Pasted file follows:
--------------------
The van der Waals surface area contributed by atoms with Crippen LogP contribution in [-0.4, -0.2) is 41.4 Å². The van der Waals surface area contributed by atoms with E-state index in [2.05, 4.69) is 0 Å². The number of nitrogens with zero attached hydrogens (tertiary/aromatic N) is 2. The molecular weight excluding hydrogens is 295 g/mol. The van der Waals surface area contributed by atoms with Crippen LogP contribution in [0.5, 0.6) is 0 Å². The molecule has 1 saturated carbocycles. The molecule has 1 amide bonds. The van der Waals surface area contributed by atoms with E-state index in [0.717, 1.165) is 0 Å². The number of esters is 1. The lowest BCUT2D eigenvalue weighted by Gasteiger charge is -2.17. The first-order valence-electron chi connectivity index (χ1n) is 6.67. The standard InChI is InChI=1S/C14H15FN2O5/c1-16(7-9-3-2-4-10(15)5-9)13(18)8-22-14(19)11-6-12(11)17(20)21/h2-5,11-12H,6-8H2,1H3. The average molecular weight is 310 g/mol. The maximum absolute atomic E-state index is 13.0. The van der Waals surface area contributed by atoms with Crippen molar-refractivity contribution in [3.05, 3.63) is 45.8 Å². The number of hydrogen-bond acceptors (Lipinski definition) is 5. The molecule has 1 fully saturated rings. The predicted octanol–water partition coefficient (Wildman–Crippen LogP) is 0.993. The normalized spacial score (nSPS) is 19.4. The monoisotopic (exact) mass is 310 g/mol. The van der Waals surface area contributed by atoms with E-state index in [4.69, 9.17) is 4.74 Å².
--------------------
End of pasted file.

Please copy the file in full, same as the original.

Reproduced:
The van der Waals surface area contributed by atoms with Crippen LogP contribution in [-0.4, -0.2) is 41.4 Å². The van der Waals surface area contributed by atoms with E-state index in [2.05, 4.69) is 0 Å². The number of nitrogens with zero attached hydrogens (tertiary/aromatic N) is 2. The molecular weight excluding hydrogens is 295 g/mol. The van der Waals surface area contributed by atoms with Crippen LogP contribution in [0.5, 0.6) is 0 Å². The molecule has 1 saturated carbocycles. The molecule has 1 amide bonds. The van der Waals surface area contributed by atoms with E-state index in [0.717, 1.165) is 0 Å². The number of esters is 1. The lowest BCUT2D eigenvalue weighted by Gasteiger charge is -2.17. The first-order valence-electron chi connectivity index (χ1n) is 6.67. The standard InChI is InChI=1S/C14H15FN2O5/c1-16(7-9-3-2-4-10(15)5-9)13(18)8-22-14(19)11-6-12(11)17(20)21/h2-5,11-12H,6-8H2,1H3. The average molecular weight is 310 g/mol. The maximum absolute atomic E-state index is 13.0. The van der Waals surface area contributed by atoms with Crippen molar-refractivity contribution in [3.05, 3.63) is 45.8 Å². The number of hydrogen-bond acceptors (Lipinski definition) is 5. The molecule has 1 fully saturated rings. The predicted octanol–water partition coefficient (Wildman–Crippen LogP) is 0.993. The normalized spacial score (nSPS) is 19.4. The monoisotopic (exact) mass is 310 g/mol. The van der Waals surface area contributed by atoms with E-state index in [4.69, 9.17) is 4.74 Å².